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Anthem (A. Rand)

2008-03-24 4 min read Books marco

There you go: buy a 400 page book, and then discover that it’s a 100 page book plus 300 pages of “original material” with commentary and other stuff. Disappointing, not because it’s really only 100 pages, but because I had packed it for the beach – and I can definitely read 100 pages in under an hour, leaving me without much to do but counting grains of sand and waves crashing onto shore.

Anthem is yet another one of Ayn Rand’s messages of individualism. For those of you who don’t know her (anyone?), she is a philosopher that created this school called Objectivism. The goal of Objectivism is to assert the individual’s rights with respect to the collective or society and to affirm that it is immoral for society to downsize the individual for the good of the all. Worse, it is inefficient: society, according to Ayn Rand, grows faster and better if everyone is left to their own devices.

In 2008, that message sounds like so much duh! In her time, the early part of the 20th century, it was quite necessary: Communism was teaching quite the opposite, that the collective mattered and not the individual. And Communism was enjoying widespread acceptance, especially in the intelligentsia that formed the background to Rand’s life and work.

Of her books, Atlas Shrugged is the one closest to a novel. It has characters, a story line, a plot: it works. Anthem is more of a rant, a very brief story about a young man in a post-apocalyptic society. He tries to fit in with the all-absorbing collective, but doesn’t. He is rebellious and smart, and he will find a way to do incredible things where the collective just wants to plod on.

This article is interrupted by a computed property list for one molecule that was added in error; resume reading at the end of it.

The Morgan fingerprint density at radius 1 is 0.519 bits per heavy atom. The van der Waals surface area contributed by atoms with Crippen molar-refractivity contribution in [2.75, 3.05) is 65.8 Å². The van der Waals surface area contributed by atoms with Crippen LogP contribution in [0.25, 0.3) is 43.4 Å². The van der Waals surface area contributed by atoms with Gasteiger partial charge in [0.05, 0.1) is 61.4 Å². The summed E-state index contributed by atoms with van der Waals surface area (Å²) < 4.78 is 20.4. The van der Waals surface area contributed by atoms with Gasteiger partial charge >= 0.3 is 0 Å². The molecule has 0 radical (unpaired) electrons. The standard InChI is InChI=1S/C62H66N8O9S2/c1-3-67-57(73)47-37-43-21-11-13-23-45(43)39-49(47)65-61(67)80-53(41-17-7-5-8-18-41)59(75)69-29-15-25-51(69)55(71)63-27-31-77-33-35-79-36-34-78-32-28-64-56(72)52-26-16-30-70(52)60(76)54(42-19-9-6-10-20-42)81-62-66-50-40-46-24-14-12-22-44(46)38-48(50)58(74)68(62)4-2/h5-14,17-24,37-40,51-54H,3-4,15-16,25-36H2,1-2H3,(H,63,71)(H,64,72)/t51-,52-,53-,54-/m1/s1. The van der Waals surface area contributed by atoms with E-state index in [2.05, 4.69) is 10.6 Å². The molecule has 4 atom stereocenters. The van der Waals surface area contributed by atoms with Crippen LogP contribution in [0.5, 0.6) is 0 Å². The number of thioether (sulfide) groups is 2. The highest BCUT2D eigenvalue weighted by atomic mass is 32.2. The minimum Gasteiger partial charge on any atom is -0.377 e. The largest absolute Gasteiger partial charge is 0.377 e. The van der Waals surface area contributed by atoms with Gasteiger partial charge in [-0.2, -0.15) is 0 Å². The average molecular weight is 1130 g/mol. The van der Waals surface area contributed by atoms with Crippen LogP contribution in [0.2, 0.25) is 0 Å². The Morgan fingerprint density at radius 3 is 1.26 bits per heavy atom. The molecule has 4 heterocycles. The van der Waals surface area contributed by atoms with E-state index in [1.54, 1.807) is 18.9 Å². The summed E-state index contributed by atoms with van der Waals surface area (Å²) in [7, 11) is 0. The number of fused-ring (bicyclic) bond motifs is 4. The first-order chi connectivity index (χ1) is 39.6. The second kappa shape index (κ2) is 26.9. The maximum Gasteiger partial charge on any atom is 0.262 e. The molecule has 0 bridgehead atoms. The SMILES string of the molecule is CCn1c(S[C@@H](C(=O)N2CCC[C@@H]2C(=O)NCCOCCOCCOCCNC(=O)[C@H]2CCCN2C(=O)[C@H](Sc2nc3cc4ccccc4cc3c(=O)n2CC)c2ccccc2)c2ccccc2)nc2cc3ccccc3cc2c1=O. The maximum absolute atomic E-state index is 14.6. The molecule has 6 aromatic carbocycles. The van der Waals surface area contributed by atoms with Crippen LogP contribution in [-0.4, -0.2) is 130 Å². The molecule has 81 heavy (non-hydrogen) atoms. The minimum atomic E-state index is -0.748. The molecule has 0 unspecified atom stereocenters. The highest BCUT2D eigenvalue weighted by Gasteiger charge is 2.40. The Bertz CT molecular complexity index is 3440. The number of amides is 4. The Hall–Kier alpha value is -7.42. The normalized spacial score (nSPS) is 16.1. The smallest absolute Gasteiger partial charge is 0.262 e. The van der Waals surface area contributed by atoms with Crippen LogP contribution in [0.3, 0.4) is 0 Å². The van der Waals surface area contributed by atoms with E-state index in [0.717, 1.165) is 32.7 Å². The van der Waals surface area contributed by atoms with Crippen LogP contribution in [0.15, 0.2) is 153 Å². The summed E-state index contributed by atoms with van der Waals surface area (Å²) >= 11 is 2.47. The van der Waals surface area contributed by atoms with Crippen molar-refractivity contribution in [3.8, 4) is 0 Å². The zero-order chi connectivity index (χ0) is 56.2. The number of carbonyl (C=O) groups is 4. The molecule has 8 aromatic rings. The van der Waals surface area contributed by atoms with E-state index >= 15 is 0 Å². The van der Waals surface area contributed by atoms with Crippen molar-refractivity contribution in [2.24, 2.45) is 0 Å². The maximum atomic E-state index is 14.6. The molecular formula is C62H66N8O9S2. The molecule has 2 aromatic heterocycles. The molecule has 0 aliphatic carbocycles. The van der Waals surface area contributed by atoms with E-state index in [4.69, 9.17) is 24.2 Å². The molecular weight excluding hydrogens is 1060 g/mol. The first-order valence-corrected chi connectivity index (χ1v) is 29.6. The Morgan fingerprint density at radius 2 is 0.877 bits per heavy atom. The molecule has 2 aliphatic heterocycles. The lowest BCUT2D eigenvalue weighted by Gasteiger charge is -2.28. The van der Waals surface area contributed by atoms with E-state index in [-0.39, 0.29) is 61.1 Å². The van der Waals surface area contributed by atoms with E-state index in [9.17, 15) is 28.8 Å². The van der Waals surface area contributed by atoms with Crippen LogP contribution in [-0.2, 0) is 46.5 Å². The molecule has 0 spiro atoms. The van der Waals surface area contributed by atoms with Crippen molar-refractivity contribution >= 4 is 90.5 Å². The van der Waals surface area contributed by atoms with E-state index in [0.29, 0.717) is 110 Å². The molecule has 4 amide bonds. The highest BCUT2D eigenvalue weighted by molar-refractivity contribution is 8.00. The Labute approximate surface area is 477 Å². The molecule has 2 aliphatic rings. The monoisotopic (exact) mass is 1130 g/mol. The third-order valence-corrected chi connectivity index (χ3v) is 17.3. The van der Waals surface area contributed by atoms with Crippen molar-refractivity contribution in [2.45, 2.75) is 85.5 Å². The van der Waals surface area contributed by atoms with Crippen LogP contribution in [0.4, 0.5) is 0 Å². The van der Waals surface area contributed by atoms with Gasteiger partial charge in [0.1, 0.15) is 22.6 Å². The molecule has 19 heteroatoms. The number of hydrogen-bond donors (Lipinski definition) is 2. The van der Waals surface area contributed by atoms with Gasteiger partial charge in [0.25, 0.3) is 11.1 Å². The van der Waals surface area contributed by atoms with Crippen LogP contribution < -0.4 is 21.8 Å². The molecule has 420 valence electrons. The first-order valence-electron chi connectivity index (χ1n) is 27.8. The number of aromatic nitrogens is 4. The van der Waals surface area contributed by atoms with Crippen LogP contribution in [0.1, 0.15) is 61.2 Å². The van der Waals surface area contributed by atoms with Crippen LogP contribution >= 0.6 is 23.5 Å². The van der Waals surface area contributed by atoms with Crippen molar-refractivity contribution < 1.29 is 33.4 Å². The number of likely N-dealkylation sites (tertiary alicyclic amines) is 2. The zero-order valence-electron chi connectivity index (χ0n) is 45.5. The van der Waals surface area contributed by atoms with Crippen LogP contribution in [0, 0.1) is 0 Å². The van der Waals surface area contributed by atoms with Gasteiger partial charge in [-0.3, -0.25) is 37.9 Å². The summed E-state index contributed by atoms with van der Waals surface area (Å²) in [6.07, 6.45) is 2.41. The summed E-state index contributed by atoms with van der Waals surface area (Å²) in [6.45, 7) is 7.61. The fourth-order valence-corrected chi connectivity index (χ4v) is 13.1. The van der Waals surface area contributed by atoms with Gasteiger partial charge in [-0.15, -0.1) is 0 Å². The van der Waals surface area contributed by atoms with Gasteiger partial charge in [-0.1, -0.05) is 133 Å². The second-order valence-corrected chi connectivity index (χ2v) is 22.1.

He falls in love with a woman and the two end up eloping, leaving the collective and building a life of their own in a house abandoned during the apocalypse, located in a forest declared untouchable.

What the modern reader notices is not Objectivism and its by now quite affirmed principles, but the shameless racism and stereotyping. It is not by coincidence that the first thing we get to know about the protagonist is that he is a tall aryan, and that his stature is alone a ground for mistreatment in a collective dominated, presumably, by short hairy guys (like me).

His wife, of course another tall aryan woman, is remarkable because she is so terrifyingly submissive to him. In a philosophy devoted to individualism created by a woman, you’d think there would be place for a self-affirming, strong woman. Instead, once this protagonist breaks with the collective and joins the male, she flings herself at his mercy (literally) and lets him make all decisions.

You can forgive Ayn Rand a lot of trite and dull writing. After all, she was primarily a philosopher, and her ideas dominate her books. Once in a rare while, her ranting stops and she find a lyrical moment, and then she can really hit her stride and leave a mark. Mostly, though, you read through the pages and find she simply repeats the same concepts over and over again, and her stories are an incessant repeating of the evil of the collective and the superiority of the individual, mixed with an unhealthy dose of persecution of the strong by the weak.

In Anthem, the full last chapter is devoted to a monologue of the male protagonist (who gives himself the name Prometheus) on affirming his individual strength and the evil of the collective. It’s so repetitive and dull, you can safely skip it entirely. The odd thing is that Ayn Rand spent a ton of time stripping the book-let of the unnecessary, and didn’t even notice how unnecessary her final rant really was.

I say: skip, and if you must read her, go for the Atlas. Then again, if it’s for school, can’t beat the 100 page sweet shortness.